These are Italian names. We may add Jean-Goujon and Germain Pilon in France. In
our own country, splendid mediaeval w r orks are to be seen in the noble sculptures of
Wells's cathedral, and of that of Lincoln, coeval with those of the Pisani. Cibber, who
sculptured in England, was a Dane; Thorwaldsen, a native of Iceland; Canova, an
Italian; and lastly, Flaxman, bring us down to our own days. Of the latter, the finc-t
work is perhaps the Wellington shield, after the Homeric description of that of Achilles.
See the works of Winckelmann and Kugler, and Westmacott's Handbook of



SCULPTURED STONES. In Norway, Denmark, the Isle of Man, Wales, Ireland, and
Scotland, a class of monuments is to be found decorated with rude sculpture, and
belonging to the early periods of Christianity sometimes, indeed, showing the symbol"
of paganism in conjunction with those of Christianity. By far the most remarkably
stones of this description are those found in Scotland, which, with some points common
to them with the rest, possess the distinguishing feature of a class of characters or sym-
bols of mysterious origin, whose meaning yet remains an enigma to antiquaric s, and
which yet recur with such constancy in different combinations that it is impossible to
suppose their form to be the work of chance. Along with these symbols the figure of
the cross is often found on one side. Neither in Ireland, in Wales, nor anywhere else,
are the symbols in question to be met with. These monuments all occur within a cir-
cumscribed part of Scotland. None are to be found either within the ancient Dr.lradn.
or 8. of the Forth; their limit seems to be the eastern lowlands from Dunrobin to Larpo'
Law, or the part of Scotland inhabited by the Pictish race. From 150 to 200 of l! er.i
are known to exist. The most interesting as well as the most numerous specimens are
U. K. XIII. 19



Soup. 9Qft

Scutage.

in Strathmore, at Gla'mmis, Meigle, and Aberlemno. Among the various theories which
have been formed regarding these stones, one is, that they were boundary stones, the
cross denoting the possession of the church, and the mysterious figures having reference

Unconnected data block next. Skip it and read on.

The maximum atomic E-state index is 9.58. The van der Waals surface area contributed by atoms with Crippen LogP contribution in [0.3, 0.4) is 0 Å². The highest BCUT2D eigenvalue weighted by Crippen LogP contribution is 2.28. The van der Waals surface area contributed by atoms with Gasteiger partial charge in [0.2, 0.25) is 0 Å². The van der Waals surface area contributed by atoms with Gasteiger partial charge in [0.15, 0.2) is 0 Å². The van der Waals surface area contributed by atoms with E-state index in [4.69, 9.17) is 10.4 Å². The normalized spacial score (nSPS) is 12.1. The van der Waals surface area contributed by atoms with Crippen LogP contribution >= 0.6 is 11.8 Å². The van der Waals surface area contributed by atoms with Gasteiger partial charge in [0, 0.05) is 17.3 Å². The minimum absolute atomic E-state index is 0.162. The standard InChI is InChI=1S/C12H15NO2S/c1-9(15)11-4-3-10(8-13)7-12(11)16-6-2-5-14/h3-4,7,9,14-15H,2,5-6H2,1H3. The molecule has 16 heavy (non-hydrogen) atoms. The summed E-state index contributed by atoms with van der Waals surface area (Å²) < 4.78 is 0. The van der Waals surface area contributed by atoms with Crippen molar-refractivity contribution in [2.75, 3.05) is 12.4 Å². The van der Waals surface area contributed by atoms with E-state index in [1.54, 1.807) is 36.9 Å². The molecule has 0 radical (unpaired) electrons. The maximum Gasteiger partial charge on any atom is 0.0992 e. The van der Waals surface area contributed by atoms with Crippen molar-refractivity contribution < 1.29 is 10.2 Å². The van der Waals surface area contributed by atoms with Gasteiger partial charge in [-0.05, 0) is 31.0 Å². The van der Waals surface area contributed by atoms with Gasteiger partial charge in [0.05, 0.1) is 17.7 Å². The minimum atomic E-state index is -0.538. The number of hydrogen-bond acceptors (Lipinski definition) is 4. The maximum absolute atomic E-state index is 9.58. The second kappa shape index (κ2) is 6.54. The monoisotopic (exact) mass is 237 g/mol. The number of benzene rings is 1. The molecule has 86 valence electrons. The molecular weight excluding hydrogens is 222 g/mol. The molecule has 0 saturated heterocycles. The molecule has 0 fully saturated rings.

to the lay lord; but those antiquaries who have devoted most attention to the subject,
including Mr. John Stuart, have come to the conclusion that they are sepulchral. The
practice of erecting stones to commemorate deceased persons of note, existed in Scot-
land in pagan times, and, like other pagan practices, it was turned to Christian purposes
by the earliest preachers of Christianity. Most of these monuments are of unhewn
stone, and more or less oblong in shape; a very few have the form of a cross. A
sculptured cross is met with on about half of them, the class without crosses belonging
chiefly to Aberdeenshire, though a few of them are to be found in the country n. of
Spey. Among the symbols to which we have alluded, one of the most frequent, which
has been likened to the letter Z, consists of a diagonal line, from whose extremities are
drawn two parallel lines terminating in some sort of ornament. This Z symbol is often
traversed with what has been called the spectacle ornament, consisting of two circles
decorated within with foliated lines, and united by two reversed curves, or occasionally
intertwined with a serpent. Another prevalent symbol is a crescent, sometimes appear-
ing by itself, more frequently with two lines drawn through it, diverging diagonally
from a point below its center, and terminating in a floral or other ornament. A mirror
and comb, a horse-shoe arch, a fish, and a figure like a fibula, are also all occasionally
met with. Similar devices to the above have been found engraved on certain silver
ornaments discovere.1 on Nome's Law, including a figure occurring on the Dunnichen
stone, which had been taken by ingenious theorists for the high cap of the Egyptian
Osiris, surmounted by a lotus, but which, as engraved on one of those silver relics,
appears to be the head of a dog or some other animal.

The earlier of the Scottish sculptured stones, such as the Maiden stone in Aberdeen-
shire, and the older of the stones at Aberlemno, have no sculptures except of the class
above described; the later combine these with devices of a more intelligible kind. An
elephant is not unfrequent, represented in such a fashion, that it is obvious that the
artist could never have seen one; and fabulous and grotesque figures abound, often
drawn with considerable spirit. We have centaurs, lions, leopards, deer, beasts of
chase, men shooting with a bow and arrow, men devoured by animals, processions with
men and oxen, and priests in their robes with books. Many of these figures are highly
interesting illustrations of the manners, customs, and dress of the period. On a stone
near Glammis is a man with a crocodile's head. On the cross at St. Vigeane, a hybrid,
half-bird half-beast, appears in the midst of a border of entwining snakes and fantastic
creatures. A stone of great interest at Meigle contains a representation of a chariot.
At Farnell is a group of figures that seems to be meant for the temptation. In but two